Business Records and Official Documents A document is admissible if: The document is made at or near the time of the underlying event and The document is made in the regular course of business and The custodian or other qualified witness testifies as to its identity and mode of preparation and Sources of information and method and time of preparation were such as to indicate its trustworthiness.
Business Records and Official Documents The term business includes every kind of business, governmental activity, profession, or occupation and calling, whether conducted for profit or not. Business records can be used to establish many things i.e. embezzlement cases Reliable records can be used to as evidence that an even did or did not occur.
Business Records and Official Documents Official documents – Official records of public agencies are covered by a rule similar to business records. Records kept on what the agency does Records that others are required by law to file with the public agency. (Birth, death, and marriage certificates) (pg 181)
Reputation Reputation – what others say about someone’s character. It is by definition, hearsay. Statements are admissible if: The statement relates to the reputation of a person among his/her associates or It relates to the reputation of a person in his/her community Some states have expanded the rule to allow character witnesses to give their personal opinions. (pg 183)
Former Testimony Former testimony is admissible if: The former testimony was recorded under oath at a prior (each state will specify which hearings apply) and The person whose testimony is introduced is not available to testify at the present court proceeding and
Former Testimony The former testimony is offered: Against the person who offered it in evidence on his/her behalf when the former testimony was given or The party against whom the former testimony was originally offered was a party to the proceeding and had the right to cross exam with a motive similar to what she/he now has. (pg 183)
Prior Inconsistent Statements Prior Inconsistent Statements are used to impeach a witness. Many claim that this is not hearsay because they are offered to show a witness is lying. If the witness admits the inconsistent statement, no other witnesses are called to impeach If the witness denies, additional witnesses may be called to restate what the witness said
Prior Inconsistent Statements Prior Inconsistent Statements are admissible if the following occurred: The statement is inconsistent with the testimony given on the witness stand and While on the witness stand in the current trial, the witness was asked about the inconsistent statement and given a chance to explain (pg 184)
Prior Consistent Statements Prior Consistent Statements are used to rehabilitate a witness who has been impeached by prior inconsistent testimony. It can also be used if there is a charge that the witness recently fabricated his/her testimony FRE and a number of states do not classify prior consistent statements as hearsay although some states do.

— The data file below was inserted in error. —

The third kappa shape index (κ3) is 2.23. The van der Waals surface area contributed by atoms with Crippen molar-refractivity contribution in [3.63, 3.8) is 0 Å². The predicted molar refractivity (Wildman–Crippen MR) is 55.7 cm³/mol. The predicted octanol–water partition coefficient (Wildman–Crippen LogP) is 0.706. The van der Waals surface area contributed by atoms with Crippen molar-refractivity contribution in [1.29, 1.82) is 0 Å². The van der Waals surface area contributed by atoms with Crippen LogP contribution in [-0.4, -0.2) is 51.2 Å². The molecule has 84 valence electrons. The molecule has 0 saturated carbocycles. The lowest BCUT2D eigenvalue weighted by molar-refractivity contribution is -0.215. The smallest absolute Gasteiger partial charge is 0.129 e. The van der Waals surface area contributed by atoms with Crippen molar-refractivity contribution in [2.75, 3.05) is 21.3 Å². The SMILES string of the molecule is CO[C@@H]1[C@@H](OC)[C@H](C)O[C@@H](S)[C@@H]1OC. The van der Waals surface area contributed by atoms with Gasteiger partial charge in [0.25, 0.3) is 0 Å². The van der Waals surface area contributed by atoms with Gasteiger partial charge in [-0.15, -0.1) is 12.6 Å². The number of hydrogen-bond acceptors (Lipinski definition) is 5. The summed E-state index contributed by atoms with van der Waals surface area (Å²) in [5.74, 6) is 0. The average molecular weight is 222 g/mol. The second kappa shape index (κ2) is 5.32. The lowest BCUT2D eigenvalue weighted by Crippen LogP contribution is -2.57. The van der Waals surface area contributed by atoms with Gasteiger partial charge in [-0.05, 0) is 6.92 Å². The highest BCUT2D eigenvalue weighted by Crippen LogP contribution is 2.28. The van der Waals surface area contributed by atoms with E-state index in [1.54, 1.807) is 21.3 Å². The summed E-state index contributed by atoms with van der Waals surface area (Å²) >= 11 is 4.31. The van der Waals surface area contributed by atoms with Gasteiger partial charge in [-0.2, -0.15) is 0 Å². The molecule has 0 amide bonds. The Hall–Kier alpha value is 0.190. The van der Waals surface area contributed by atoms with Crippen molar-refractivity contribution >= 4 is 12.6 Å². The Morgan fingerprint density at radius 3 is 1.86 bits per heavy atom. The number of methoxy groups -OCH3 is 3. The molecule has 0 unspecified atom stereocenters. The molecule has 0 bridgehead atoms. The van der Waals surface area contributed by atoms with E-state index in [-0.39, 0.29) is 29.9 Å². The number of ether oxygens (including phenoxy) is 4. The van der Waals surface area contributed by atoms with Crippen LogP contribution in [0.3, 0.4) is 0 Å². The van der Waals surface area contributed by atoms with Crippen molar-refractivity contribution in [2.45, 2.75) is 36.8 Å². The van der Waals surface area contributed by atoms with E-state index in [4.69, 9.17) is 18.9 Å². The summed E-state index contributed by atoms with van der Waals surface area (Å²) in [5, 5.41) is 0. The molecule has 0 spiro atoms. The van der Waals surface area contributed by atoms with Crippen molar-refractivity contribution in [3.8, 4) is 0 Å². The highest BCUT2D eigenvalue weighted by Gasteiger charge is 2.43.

Prior Consistent Statements Prior Consistent Statements are admissible if any one of the following exist: The witness has been impeached by prior inconsistent statements and the prior consent statement was made before the prior inconsistent statement or During cross-examination it was alleged that the witness recently changed his/her testimony and the prior consistent statement was made before the date the testimony was allegedly changed or,
Prior Consistent Statements During cross-examination it was alleged that the witness altered his/her testimony due to bias or other bad motive and the prior consistent statement was made before the date the witness allegedly altered his/her testimony. (pg 185)
Ancient Documents This exception is necessary because after many years there is frequently no one available who can testify about the exact events that surrounded the making of the documents Most commonly involves deeds & wills
Ancient Documents Ancient Documents are admissible if: The document appears to be genuine and People have acted as if the document is genuine and The document is at least as old as required by the legislature The length of time to qualify varies and is set by the state and the FRE (20 years) (pg 186)
Past Recollection Recorded Past Recollection Recorded can be used to introduce evidence even though the person who wrote it down can no longer remember the facts. Most commonly used, police reports (pg 186 describes 6 conditions)
Prior Identification Prior Identification – Some states have created a special hearsay exception. Many states do not consider testimony about prior identification to be hearsay. Prior Identification is used to introduce testimony about both correct and incorrect identifications. Key point: Was it made at the time of the crime by the person testifying correctly identifying the person.
Prior Identification Evidence of a Prior Identification is admissible if all of the following are met: The witness has testified that he/she accurately identified the person who committed the crime and The witness identified the defendant or another person as the person who committed the crime and The identification was made when the crime was fresh in the witness’s memory. (pg 188)